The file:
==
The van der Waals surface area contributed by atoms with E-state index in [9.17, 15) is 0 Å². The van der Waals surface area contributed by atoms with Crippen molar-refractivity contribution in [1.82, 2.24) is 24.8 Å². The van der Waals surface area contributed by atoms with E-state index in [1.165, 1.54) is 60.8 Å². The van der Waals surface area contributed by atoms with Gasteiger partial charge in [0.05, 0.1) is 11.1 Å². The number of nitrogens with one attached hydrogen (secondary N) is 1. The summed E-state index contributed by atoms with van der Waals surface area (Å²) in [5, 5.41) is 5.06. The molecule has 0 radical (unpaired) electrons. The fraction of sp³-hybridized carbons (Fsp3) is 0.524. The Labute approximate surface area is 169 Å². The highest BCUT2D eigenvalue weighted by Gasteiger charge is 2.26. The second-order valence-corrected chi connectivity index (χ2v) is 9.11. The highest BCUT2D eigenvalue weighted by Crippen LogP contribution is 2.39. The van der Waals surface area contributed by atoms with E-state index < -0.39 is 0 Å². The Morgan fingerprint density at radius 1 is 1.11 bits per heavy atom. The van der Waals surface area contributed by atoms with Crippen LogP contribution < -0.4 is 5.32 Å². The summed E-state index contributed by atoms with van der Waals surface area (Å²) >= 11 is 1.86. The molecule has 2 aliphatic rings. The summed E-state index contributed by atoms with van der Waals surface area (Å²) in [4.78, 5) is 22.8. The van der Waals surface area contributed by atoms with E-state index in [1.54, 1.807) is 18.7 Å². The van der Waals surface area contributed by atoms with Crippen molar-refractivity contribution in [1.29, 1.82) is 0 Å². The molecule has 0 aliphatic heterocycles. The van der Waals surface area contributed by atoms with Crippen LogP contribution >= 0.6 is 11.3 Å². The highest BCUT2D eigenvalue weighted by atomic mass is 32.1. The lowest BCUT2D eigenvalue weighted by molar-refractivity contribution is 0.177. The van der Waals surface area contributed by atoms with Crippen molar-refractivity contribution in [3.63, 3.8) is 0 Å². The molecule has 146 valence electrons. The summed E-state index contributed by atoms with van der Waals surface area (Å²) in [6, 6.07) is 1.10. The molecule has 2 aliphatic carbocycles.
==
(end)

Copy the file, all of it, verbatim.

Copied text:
The van der Waals surface area contributed by atoms with E-state index in [9.17, 15) is 0 Å². The van der Waals surface area contributed by atoms with Crippen molar-refractivity contribution in [1.82, 2.24) is 24.8 Å². The van der Waals surface area contributed by atoms with E-state index in [1.165, 1.54) is 60.8 Å². The van der Waals surface area contributed by atoms with Gasteiger partial charge in [0.05, 0.1) is 11.1 Å². The number of nitrogens with one attached hydrogen (secondary N) is 1. The summed E-state index contributed by atoms with van der Waals surface area (Å²) in [5, 5.41) is 5.06. The molecule has 0 radical (unpaired) electrons. The fraction of sp³-hybridized carbons (Fsp3) is 0.524. The Labute approximate surface area is 169 Å². The highest BCUT2D eigenvalue weighted by Gasteiger charge is 2.26. The second-order valence-corrected chi connectivity index (χ2v) is 9.11. The highest BCUT2D eigenvalue weighted by Crippen LogP contribution is 2.39. The van der Waals surface area contributed by atoms with E-state index < -0.39 is 0 Å². The Morgan fingerprint density at radius 1 is 1.11 bits per heavy atom. The van der Waals surface area contributed by atoms with Crippen LogP contribution < -0.4 is 5.32 Å². The summed E-state index contributed by atoms with van der Waals surface area (Å²) >= 11 is 1.86. The molecule has 2 aliphatic rings. The summed E-state index contributed by atoms with van der Waals surface area (Å²) in [4.78, 5) is 22.8. The van der Waals surface area contributed by atoms with E-state index in [1.54, 1.807) is 18.7 Å². The van der Waals surface area contributed by atoms with Crippen molar-refractivity contribution in [1.29, 1.82) is 0 Å². The molecule has 0 aliphatic heterocycles. The van der Waals surface area contributed by atoms with Crippen LogP contribution >= 0.6 is 11.3 Å². The highest BCUT2D eigenvalue weighted by atomic mass is 32.1. The lowest BCUT2D eigenvalue weighted by molar-refractivity contribution is 0.177. The van der Waals surface area contributed by atoms with Crippen molar-refractivity contribution in [3.63, 3.8) is 0 Å². The molecule has 146 valence electrons. The summed E-state index contributed by atoms with van der Waals surface area (Å²) in [6, 6.07) is 1.10. The molecule has 2 aliphatic carbocycles.